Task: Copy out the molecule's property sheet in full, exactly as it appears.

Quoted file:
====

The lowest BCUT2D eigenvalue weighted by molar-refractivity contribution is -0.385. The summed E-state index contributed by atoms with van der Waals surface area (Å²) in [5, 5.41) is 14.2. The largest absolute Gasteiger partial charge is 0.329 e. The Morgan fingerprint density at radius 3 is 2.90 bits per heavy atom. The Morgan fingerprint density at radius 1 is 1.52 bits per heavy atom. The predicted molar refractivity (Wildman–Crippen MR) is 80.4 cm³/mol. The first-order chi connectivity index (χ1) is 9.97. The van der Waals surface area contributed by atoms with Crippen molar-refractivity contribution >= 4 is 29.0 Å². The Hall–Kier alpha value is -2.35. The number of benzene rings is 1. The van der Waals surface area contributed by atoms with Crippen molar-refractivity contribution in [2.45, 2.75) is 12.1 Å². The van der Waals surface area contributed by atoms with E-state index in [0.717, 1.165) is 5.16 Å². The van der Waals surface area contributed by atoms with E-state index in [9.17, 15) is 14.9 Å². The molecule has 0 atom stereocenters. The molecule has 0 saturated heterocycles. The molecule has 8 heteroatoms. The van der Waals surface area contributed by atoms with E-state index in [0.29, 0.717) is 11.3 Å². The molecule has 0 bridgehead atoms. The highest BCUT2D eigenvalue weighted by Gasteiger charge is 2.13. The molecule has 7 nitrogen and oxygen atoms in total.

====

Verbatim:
The lowest BCUT2D eigenvalue weighted by molar-refractivity contribution is -0.385. The summed E-state index contributed by atoms with van der Waals surface area (Å²) in [5, 5.41) is 14.2. The largest absolute Gasteiger partial charge is 0.329 e. The Morgan fingerprint density at radius 3 is 2.90 bits per heavy atom. The Morgan fingerprint density at radius 1 is 1.52 bits per heavy atom. The predicted molar refractivity (Wildman–Crippen MR) is 80.4 cm³/mol. The first-order chi connectivity index (χ1) is 9.97. The van der Waals surface area contributed by atoms with Crippen molar-refractivity contribution >= 4 is 29.0 Å². The Hall–Kier alpha value is -2.35. The number of benzene rings is 1. The van der Waals surface area contributed by atoms with Crippen molar-refractivity contribution in [2.45, 2.75) is 12.1 Å². The van der Waals surface area contributed by atoms with E-state index in [0.717, 1.165) is 5.16 Å². The van der Waals surface area contributed by atoms with E-state index in [9.17, 15) is 14.9 Å². The molecule has 0 atom stereocenters. The molecule has 0 saturated heterocycles. The molecule has 8 heteroatoms. The van der Waals surface area contributed by atoms with E-state index in [0.29, 0.717) is 11.3 Å². The molecule has 0 bridgehead atoms. The highest BCUT2D eigenvalue weighted by Gasteiger charge is 2.13. The molecule has 7 nitrogen and oxygen atoms in total.